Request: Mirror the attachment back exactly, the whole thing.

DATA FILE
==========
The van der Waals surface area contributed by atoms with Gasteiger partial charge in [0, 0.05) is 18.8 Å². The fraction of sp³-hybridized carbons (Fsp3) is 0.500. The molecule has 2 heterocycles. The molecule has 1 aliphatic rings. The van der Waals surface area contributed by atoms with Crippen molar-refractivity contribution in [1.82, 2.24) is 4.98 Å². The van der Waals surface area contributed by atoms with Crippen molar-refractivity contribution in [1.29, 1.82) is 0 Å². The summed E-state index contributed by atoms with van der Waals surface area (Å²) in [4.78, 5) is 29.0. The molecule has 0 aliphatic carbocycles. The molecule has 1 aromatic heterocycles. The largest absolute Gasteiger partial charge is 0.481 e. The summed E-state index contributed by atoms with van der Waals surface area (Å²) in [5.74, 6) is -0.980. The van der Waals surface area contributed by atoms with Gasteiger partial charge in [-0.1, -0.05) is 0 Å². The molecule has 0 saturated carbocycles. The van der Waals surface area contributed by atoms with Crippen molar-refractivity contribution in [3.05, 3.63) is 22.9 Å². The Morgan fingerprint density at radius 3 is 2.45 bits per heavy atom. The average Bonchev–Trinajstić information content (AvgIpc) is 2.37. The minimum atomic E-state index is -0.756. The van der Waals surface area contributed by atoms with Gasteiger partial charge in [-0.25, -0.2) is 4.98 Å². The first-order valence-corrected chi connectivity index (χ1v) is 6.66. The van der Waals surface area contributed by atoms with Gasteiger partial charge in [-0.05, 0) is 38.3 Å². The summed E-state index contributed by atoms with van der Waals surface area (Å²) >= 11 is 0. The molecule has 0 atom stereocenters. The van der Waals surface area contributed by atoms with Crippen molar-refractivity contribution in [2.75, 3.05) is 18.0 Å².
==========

The van der Waals surface area contributed by atoms with Gasteiger partial charge in [0, 0.05) is 18.8 Å². The fraction of sp³-hybridized carbons (Fsp3) is 0.500. The molecule has 2 heterocycles. The molecule has 1 aliphatic rings. The van der Waals surface area contributed by atoms with Crippen molar-refractivity contribution in [1.82, 2.24) is 4.98 Å². The van der Waals surface area contributed by atoms with Crippen molar-refractivity contribution in [1.29, 1.82) is 0 Å². The summed E-state index contributed by atoms with van der Waals surface area (Å²) in [4.78, 5) is 29.0. The molecule has 0 aliphatic carbocycles. The molecule has 1 aromatic heterocycles. The largest absolute Gasteiger partial charge is 0.481 e. The summed E-state index contributed by atoms with van der Waals surface area (Å²) in [5.74, 6) is -0.980. The van der Waals surface area contributed by atoms with Gasteiger partial charge in [-0.1, -0.05) is 0 Å². The molecule has 0 saturated carbocycles. The van der Waals surface area contributed by atoms with Crippen molar-refractivity contribution in [3.05, 3.63) is 22.9 Å². The Morgan fingerprint density at radius 3 is 2.45 bits per heavy atom. The average Bonchev–Trinajstić information content (AvgIpc) is 2.37. The minimum atomic E-state index is -0.756. The van der Waals surface area contributed by atoms with Gasteiger partial charge in [-0.25, -0.2) is 4.98 Å². The first-order valence-corrected chi connectivity index (χ1v) is 6.66. The van der Waals surface area contributed by atoms with Gasteiger partial charge in [-0.05, 0) is 38.3 Å². The summed E-state index contributed by atoms with van der Waals surface area (Å²) >= 11 is 0. The molecule has 0 atom stereocenters. The van der Waals surface area contributed by atoms with Crippen molar-refractivity contribution in [2.75, 3.05) is 18.0 Å².